Mining has a crucial role to play in providing the materials necessary for economic recovery in a post-COVID-19 world, according to the ‘Mine 2020’ report from consultancy PwC. While the industry had taken a hit from the pandemic, it would be a leading driver of recovery, particularly the major miners.
Apart from the regular majors BHP, Glencore, Rio Tinto, Anglo American and Barrick Gold, new entrants in the top 40 list ranked by market capitalisation include South African operators Impala Platinum and Sibanye-Stillwater as well as Hindustan Zinc and Kinross Gold. Due primarily to COVID-19, earnings before interest, tax, depreciation and amortisation (EBITDA) of the top 40 firms would fall 6% in the current year, although PwC says this is not as bad as it could have been with the extensive restrictions and lockdowns.
Total market capitalisation of the top 40 companies included in the report increased 19% year-on-year to $898 billion as of December 31, 2019. By April 30, however, the market value of the top 40 had fallen nearly $150 billion to $752 billion, reflecting the initial impact of the pandemic.
PwC’s Africa Energy, Utilities and Resources leader Andries Rossouw said: “The sector is weathering COVID-19 better than most.” He said mining was viewed as crucial in providing the materials necessary for economic recovery in a post-COVID-19 world.
A sign of the sector’s strength was that of the top 40 companies included in the report, only three had either stopped dividend payments or adjusted payouts. “This is a sign of the confidence that the mining sector has.”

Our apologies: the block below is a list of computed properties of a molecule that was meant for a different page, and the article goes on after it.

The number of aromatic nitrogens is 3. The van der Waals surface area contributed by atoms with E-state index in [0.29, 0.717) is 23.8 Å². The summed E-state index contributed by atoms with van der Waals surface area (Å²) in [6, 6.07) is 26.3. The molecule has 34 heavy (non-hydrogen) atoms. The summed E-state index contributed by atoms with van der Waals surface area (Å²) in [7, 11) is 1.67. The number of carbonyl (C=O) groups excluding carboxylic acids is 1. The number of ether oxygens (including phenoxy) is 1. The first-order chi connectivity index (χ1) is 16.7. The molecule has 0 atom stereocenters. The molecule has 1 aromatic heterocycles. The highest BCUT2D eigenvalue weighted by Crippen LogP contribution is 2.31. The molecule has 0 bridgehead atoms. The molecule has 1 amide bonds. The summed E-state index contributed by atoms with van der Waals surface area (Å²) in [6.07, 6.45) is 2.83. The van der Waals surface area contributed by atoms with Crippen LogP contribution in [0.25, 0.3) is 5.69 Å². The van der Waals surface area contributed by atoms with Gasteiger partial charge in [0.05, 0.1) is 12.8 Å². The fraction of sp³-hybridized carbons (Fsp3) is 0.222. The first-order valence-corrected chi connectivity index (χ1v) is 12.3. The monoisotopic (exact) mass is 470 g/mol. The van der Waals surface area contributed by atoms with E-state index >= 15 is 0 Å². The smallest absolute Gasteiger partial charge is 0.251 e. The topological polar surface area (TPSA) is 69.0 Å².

Less clear, however, was how mining firms will tackle capital allocation. Rossouw said the top 40 would be sitting on significant cash piles but might step back from weighty deal-making, preferring perhaps smaller transactions “closer to home”. This was despite pronounced activity in the gold sector where a period of consolidation was underway, especially in West Africa. The enterprise value of “mega gold deals” totalled $19.2 billion in 2019, PwC said.
Capital expenditure was forecast to fall by 20% this year compared against the relatively high base of $61 billion last year, an increase over 2018 of 11%, the report said. “We expect mining firms to sit on their cash this year owing to constraints,” Rossouw said.
International labour organisation Roskill concurs with PwC in stating that mining equities have outperformed those of many other sectors despite the COVID-19-related economic dislocation, with prices in several metals markets going up year-to-date.
In its White Paper this month, the consultancy compares the COVID-19 effects to that of the world economy during the 2008/9 global financial crisis (GFC), which is considered to have been “particularly traumatic” for the global mining industry. While the global mining sector, as a whole, has “performed more robustly” this time around, Roskill thinks metals markets will be challenged over the coming two quarters as a number of potential new forces come into play, or are accelerated, as a result of the current crisis, which the mining sector will need to navigate in the years ahead.